"Permanently” Bricking Computers And Other Supply Chain Issues

“Permanently” Bricking

One of my fears is the attacker who is motivated to destroy infrastructure rather than lay low, hide, and steal. Destroying a computer requires a moderate amount of skill compared to the complexities of persisting and evasion involved with non-destructive style attacks. A while back I set out to understand how an attack might be constructed that was focused on bricking the computer, or rendering it useless. I stumbled upon some previously unreleased research conducted by the Eclypsium team some time ago that analyzed how the SPI flash was configured on various models of computers. This was the catalyst for me to unpack some of the vulnerabilities and misconfigurations that lead to the ability to potentially destroy a computer, and a great opportunity to update the research for this talk.

I used air quotes “permanent” deliberately. There are many different configuration settings and conditions that dictate just how unusable a remote attacker could render a given computer. For instance, if you can rebuild the SPI flash on your computer or server, you may recover from the attack. However, in many cases, the user or administrator may not have the means to recover the SPI flash, which means an attacker intent on disruption is likely to be widely successful.

I presented both the existing and new research conducted by the Eclypsium research team at the Shmoocon 2023 conference in Washington, DC. 

You can find the video of the presentation here (Please note the audio quality is not the best in this recording and the video is a recording of the live stream from the event).

The presentation walks you through the following:

  • Why UEFI firmware is so important to the system and a target for attackers
  • The SPI flash layout, some existing protections, and their limitations
  • Examples of how attackers could carry out attacks that could “permanently” brick the computer (without too many details so as to not give attackers an “easy button”)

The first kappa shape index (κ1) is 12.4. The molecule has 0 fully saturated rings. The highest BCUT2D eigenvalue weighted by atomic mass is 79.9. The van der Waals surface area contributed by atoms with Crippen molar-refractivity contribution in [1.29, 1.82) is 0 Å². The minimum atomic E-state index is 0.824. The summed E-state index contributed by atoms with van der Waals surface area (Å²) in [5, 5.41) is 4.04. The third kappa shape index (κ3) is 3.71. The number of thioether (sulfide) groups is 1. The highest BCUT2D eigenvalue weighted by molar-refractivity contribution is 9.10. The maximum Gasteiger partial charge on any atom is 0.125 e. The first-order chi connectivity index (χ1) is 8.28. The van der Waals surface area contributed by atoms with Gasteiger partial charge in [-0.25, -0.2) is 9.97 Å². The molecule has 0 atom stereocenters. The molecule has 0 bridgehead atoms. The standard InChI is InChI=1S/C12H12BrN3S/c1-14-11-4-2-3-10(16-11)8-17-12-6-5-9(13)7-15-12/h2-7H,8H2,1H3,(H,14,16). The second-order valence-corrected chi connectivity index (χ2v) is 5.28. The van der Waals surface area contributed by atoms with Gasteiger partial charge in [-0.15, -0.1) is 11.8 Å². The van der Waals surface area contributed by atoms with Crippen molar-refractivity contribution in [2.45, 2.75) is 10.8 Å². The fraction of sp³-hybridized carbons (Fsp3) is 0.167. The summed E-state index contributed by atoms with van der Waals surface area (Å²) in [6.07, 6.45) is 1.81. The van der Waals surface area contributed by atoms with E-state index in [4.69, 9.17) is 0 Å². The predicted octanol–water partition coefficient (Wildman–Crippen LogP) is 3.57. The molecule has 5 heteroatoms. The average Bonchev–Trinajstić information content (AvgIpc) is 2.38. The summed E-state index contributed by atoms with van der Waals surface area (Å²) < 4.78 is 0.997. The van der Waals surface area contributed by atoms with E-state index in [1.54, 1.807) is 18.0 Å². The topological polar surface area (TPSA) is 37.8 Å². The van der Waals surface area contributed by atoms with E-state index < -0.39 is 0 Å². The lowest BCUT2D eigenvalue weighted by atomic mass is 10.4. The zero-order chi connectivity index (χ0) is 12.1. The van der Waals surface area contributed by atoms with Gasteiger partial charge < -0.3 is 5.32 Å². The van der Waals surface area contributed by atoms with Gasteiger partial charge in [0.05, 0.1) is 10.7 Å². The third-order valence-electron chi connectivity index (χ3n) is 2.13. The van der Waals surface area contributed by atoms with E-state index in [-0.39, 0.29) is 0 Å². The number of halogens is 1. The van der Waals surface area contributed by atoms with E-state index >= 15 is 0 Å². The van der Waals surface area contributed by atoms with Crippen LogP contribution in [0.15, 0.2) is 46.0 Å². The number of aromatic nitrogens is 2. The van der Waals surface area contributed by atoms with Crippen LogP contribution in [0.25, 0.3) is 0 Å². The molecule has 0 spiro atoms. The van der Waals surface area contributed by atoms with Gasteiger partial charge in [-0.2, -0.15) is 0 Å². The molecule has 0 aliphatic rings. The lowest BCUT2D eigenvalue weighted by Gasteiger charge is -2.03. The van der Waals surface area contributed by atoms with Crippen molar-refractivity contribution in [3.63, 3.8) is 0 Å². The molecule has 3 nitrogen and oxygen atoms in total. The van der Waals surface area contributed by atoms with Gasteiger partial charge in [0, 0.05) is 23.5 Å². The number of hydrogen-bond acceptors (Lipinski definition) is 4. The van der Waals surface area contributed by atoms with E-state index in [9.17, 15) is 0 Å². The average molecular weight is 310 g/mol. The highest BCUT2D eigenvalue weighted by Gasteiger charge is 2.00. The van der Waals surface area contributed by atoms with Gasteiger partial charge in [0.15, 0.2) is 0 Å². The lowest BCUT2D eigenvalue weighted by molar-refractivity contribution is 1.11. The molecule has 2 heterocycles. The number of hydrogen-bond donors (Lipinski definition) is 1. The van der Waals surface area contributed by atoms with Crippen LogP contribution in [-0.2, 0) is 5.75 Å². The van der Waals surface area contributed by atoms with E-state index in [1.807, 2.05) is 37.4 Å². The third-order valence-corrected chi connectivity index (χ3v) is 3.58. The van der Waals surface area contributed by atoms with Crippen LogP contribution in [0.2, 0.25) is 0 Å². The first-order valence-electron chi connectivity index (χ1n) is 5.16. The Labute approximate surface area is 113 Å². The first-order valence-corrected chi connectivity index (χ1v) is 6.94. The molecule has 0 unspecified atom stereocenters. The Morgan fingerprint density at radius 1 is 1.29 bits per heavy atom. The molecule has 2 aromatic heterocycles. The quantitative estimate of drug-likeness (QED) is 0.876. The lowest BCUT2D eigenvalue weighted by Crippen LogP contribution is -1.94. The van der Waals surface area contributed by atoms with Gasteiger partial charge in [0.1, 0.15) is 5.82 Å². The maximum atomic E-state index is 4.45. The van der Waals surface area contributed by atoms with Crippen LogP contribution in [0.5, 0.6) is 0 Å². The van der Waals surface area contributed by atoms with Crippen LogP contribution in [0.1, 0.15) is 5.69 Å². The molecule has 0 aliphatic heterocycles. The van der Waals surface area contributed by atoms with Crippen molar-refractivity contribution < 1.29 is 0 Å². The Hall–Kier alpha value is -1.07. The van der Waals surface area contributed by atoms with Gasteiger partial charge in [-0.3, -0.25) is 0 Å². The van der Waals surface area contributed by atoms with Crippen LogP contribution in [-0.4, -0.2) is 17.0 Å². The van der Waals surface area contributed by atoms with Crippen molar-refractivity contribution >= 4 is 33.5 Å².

• Research on how vulnerable UEFI firmware is today and the state of security and misconfiguration found in the wild
  • The security challenges we face in the supply chain for all PCs, servers, and laptops

After the presentation, I spent some time reflecting on the supply chain issues with a scope larger than just UEFI. In a recent webcast, I communicated the supply chain attack surface as follows:

A few takeaways from this slide:

  • The closer we are to the hardware supply chain the more difficult it is to detect and remediate supply chain security issues
  • Supply chain security issues that come along with the pre-installed software on your computers often go unnoticed (largely because you bought a computer and expected the OEM to handle ALL of the security when in reality they are a link in the supply chain)


Recommendations for defense against the attacks mixed practical advice with some community calls to action:

  • As always upgrading the firmware to the latest version is one of the most important defenses
  • Where possible ensure that SPI flash contents are backed up (using additional SPI flash chips on supported hardware) and/or work with the OEM to ensure you have access to the components to rebuild the SPI flash in case of emergency
  • Encouraging the hardware manufacturers in the supply chain to deliver secure firmware configurations
  • Creating a community project where we can share information about the state of firmware and hardware security. For example, I’ve scanned the SPI flash configuration on several devices, others could benefit from this information as part of a larger project
  • An SBOM is not enough, simply knowing that you have insecure or misconfigured components improves awareness but does not directly improve security (e.g. knowing the contents of an asteroid does not directly influence its trajectory toward earth). Taking action on the information contained in SBOMs has a great effect.
  • Verify the integrity of critical code including the SPI. It is important to remember that the SBOM is what “should” be in the device, but there are many hands involved in the supply chain, and thus many chances for things to go awry. Active integrity checks are where the rubber meets the road in terms of what you think about a device versus what you know.